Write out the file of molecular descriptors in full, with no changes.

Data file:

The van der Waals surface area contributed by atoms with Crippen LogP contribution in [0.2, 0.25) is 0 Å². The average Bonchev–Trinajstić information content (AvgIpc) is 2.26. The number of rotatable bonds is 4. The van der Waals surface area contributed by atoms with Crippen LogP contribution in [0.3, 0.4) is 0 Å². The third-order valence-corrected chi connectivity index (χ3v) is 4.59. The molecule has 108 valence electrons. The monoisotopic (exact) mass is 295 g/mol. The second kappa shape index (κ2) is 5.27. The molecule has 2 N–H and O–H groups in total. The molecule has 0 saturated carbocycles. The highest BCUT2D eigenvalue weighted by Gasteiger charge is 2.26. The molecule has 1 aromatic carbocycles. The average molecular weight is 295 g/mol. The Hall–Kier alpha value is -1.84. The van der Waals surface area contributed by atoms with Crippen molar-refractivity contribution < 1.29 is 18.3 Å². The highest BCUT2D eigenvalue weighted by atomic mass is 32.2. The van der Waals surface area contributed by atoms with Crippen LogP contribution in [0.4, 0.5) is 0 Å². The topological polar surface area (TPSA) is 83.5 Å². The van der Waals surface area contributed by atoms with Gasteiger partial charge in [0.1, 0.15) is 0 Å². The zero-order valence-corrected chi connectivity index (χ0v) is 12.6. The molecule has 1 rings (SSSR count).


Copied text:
The van der Waals surface area contributed by atoms with Crippen LogP contribution in [0.2, 0.25) is 0 Å². The average Bonchev–Trinajstić information content (AvgIpc) is 2.26. The number of rotatable bonds is 4. The van der Waals surface area contributed by atoms with Crippen LogP contribution in [0.3, 0.4) is 0 Å². The third-order valence-corrected chi connectivity index (χ3v) is 4.59. The molecule has 108 valence electrons. The monoisotopic (exact) mass is 295 g/mol. The second kappa shape index (κ2) is 5.27. The molecule has 2 N–H and O–H groups in total. The molecule has 0 saturated carbocycles. The highest BCUT2D eigenvalue weighted by Gasteiger charge is 2.26. The molecule has 1 aromatic carbocycles. The average molecular weight is 295 g/mol. The Hall–Kier alpha value is -1.84. The van der Waals surface area contributed by atoms with Crippen molar-refractivity contribution < 1.29 is 18.3 Å². The highest BCUT2D eigenvalue weighted by atomic mass is 32.2. The van der Waals surface area contributed by atoms with Crippen LogP contribution in [0.4, 0.5) is 0 Å². The topological polar surface area (TPSA) is 83.5 Å². The van der Waals surface area contributed by atoms with Gasteiger partial charge in [0.1, 0.15) is 0 Å². The zero-order valence-corrected chi connectivity index (χ0v) is 12.6. The molecule has 1 rings (SSSR count).